Every once in a while we get a game show that asks contestants to decide whether or not someone else is lying or telling the truth. What Late Night Liars presupposes is this: what if the potential liars are puppets? Brought to us, in part, by the Jim Henson Company’s “Henson Alternative” wing (from whence their more “adult” puppets come), this show took a shot at being bawdy and funny in a game show format. It more or less failed, unless you like broad jokes delivered by puppets with names like William A. Mummy.

8. Identity

Give Identity credit—it had a fairly unique idea for a game show. Contestants would have to match 12 strangers with 12 facts they were given. Some of them would be easy. Some of them would be very difficult, obviously, because if you matched them all (using the clues that were given) you got half a million dollars. And based on this clip, there was a lot of padding. However, Penn Jillette has never seemed more jovial, and the show trotted out a bunch of different minor celebrities to be the strangers— a lot of former models and athletes and such. Also, that guy who married Britney Spears who isn’t Kevin Federline.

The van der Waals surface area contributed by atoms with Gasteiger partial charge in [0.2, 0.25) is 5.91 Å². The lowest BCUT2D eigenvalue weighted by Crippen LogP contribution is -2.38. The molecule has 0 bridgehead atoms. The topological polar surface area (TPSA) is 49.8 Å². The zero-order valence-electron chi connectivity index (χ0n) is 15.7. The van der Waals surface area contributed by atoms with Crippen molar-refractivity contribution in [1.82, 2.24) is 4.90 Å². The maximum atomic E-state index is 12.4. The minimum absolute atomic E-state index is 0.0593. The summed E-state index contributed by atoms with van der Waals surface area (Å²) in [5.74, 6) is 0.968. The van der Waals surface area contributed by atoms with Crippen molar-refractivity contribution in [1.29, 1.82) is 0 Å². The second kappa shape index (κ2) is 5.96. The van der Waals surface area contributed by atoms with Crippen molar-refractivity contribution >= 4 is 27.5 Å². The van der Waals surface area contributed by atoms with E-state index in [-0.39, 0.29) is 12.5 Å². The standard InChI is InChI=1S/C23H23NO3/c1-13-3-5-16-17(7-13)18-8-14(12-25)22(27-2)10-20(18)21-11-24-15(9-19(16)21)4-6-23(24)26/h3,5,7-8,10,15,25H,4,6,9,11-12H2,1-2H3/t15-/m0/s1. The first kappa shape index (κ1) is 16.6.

7. How’s Your Mother-In-Law?

For a guy who was assassinating people for the CIA, Chuck Barris had a lot of time to come up with subversive game shows. Most people have probably heard of The Gong Show, and maybe The $1.98 Beauty Show, but few are likely to remember How’s Your Mother-In-Law? Folks like George Carlin and Richard Dawson would appear as “defense attorneys” for the competing mothers-in-laws, and then at the end a jury of unmarried men and women would choose which mother-in-law they’d want to have. The winner got a hundred bucks. This may not have been the most serious game show.

6. Downfall